Saturday, June 17, 2017

It's not in the 100s like Redding and further south but it's still pretty warm here

Mt. Shasta is getting warmer but not necessarily deadly like Redding and from there south in higher temperatures. Here today it is supposed to be 83 which is quite nice up here at 3500 feet in elevation in the mountains. However, tomorrow it goes up to 92 and Monday it goes up to 98 where you have to start being a little more careful of the heat. But, if you have free time you can also drive up a few thousand feet more onto the mountain and it is 10 to 20 degrees cooler usually almost any time of year than here in town. I have been on top of the mountain at around 14, 161 feet or so and even if it were over 100 degrees here on top it was between 30 and 60 degrees even then in August at least during mid day. Also, when you are on top weather changes very quickly from fog and clouds to 100 mile an hour winds so you have to always be on guard for hypothermia, flying ice (if it tries to rain or snow) rock slides, etc.

So, you have to be very very aware of your physical body, what is happening to it and what is going on around you all the time to even survive and ascent onto a mountain this big. All conditions are not at all like at 3500 feet when you embark so being prepared for literally anything is really important.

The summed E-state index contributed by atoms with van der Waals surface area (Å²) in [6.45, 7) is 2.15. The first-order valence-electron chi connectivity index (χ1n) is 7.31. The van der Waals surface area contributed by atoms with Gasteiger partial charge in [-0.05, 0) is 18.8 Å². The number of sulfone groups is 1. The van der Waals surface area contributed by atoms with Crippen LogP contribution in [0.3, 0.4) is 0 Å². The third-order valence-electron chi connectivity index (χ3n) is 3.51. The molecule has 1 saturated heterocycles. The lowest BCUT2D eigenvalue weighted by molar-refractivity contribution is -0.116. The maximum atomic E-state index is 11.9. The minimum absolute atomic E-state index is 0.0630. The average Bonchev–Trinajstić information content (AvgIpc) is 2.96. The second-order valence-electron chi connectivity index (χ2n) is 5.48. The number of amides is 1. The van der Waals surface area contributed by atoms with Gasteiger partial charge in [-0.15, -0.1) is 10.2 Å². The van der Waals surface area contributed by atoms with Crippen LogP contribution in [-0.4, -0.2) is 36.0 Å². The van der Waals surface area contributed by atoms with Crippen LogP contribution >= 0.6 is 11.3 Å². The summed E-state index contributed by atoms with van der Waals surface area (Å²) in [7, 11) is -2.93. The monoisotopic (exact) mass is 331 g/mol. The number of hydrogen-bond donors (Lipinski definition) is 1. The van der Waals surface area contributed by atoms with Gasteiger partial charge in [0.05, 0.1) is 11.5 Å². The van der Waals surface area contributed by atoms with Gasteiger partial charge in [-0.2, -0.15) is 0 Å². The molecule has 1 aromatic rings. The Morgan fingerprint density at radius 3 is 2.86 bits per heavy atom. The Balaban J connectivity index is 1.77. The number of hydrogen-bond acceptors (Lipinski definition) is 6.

Though people climb the mountain in all months of the year I would say in some ways it is always equally dangerous because if you aren't worried about freezing to death in the winter you are worried about rockfall caused by climbers above you on the 35% to 45% grades where one little pebble the size of your littlest fingernail dislodges bigger and bigger rocks until one fist size you have to notice to be able to dodge it to survive. I have had to dodge rocks coming down at me at over 60 mph myself. So, being the first up with no one climbing above you is sometimes very important. Also, how careful climbers are above you as they walk is important too to your staying alive. So, freezing to death climbing in the winter times  or being overcome by an avalanche is balanced by being killed by rocks dislodged by climbers above you in spring and summer or dying from altitude sickness when it suddenly comes on you and you become somewhat immobile from throwing up all the time.

So, being really aware of your internal needs as a body in staying alive both externally and internally is what keeps climbers alive climbing mountains. Otherwise you are just another mountain climbing casualty and statistic.

The better you understand yourself, the weather and whatever mountain you are climbing the more likely you will survive it and have great stories to tell your grandchildren one day.

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